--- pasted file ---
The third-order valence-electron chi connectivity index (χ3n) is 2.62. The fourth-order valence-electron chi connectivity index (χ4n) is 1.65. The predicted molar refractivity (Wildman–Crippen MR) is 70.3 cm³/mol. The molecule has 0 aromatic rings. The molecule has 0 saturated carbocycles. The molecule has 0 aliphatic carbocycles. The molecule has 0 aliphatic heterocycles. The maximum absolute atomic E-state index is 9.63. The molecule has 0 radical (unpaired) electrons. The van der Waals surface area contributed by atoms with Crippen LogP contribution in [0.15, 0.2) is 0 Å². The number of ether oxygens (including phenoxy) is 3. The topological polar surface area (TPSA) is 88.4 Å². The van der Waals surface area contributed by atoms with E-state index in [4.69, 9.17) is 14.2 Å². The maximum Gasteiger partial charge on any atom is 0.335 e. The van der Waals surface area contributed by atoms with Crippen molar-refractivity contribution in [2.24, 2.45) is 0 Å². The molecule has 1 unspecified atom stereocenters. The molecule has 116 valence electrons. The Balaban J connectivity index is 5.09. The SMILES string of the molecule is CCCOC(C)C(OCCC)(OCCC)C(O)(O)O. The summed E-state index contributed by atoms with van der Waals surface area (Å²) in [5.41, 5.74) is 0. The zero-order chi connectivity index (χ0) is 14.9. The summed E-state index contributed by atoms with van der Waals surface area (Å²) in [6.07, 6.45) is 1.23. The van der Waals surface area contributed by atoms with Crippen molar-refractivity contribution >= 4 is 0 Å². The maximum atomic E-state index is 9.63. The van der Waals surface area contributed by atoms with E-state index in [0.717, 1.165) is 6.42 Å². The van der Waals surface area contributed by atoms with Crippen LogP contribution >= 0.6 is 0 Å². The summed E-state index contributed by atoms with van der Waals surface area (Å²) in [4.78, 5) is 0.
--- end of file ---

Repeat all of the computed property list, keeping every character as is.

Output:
The third-order valence-electron chi connectivity index (χ3n) is 2.62. The fourth-order valence-electron chi connectivity index (χ4n) is 1.65. The predicted molar refractivity (Wildman–Crippen MR) is 70.3 cm³/mol. The molecule has 0 aromatic rings. The molecule has 0 saturated carbocycles. The molecule has 0 aliphatic carbocycles. The molecule has 0 aliphatic heterocycles. The maximum absolute atomic E-state index is 9.63. The molecule has 0 radical (unpaired) electrons. The van der Waals surface area contributed by atoms with Crippen LogP contribution in [0.15, 0.2) is 0 Å². The number of ether oxygens (including phenoxy) is 3. The topological polar surface area (TPSA) is 88.4 Å². The van der Waals surface area contributed by atoms with E-state index in [4.69, 9.17) is 14.2 Å². The maximum Gasteiger partial charge on any atom is 0.335 e. The van der Waals surface area contributed by atoms with Crippen molar-refractivity contribution in [2.24, 2.45) is 0 Å². The molecule has 1 unspecified atom stereocenters. The molecule has 116 valence electrons. The Balaban J connectivity index is 5.09. The SMILES string of the molecule is CCCOC(C)C(OCCC)(OCCC)C(O)(O)O. The summed E-state index contributed by atoms with van der Waals surface area (Å²) in [5.41, 5.74) is 0. The zero-order chi connectivity index (χ0) is 14.9. The summed E-state index contributed by atoms with van der Waals surface area (Å²) in [6.07, 6.45) is 1.23. The van der Waals surface area contributed by atoms with Crippen molar-refractivity contribution >= 4 is 0 Å². The maximum atomic E-state index is 9.63. The van der Waals surface area contributed by atoms with E-state index in [0.717, 1.165) is 6.42 Å². The van der Waals surface area contributed by atoms with Crippen LogP contribution >= 0.6 is 0 Å². The summed E-state index contributed by atoms with van der Waals surface area (Å²) in [4.78, 5) is 0.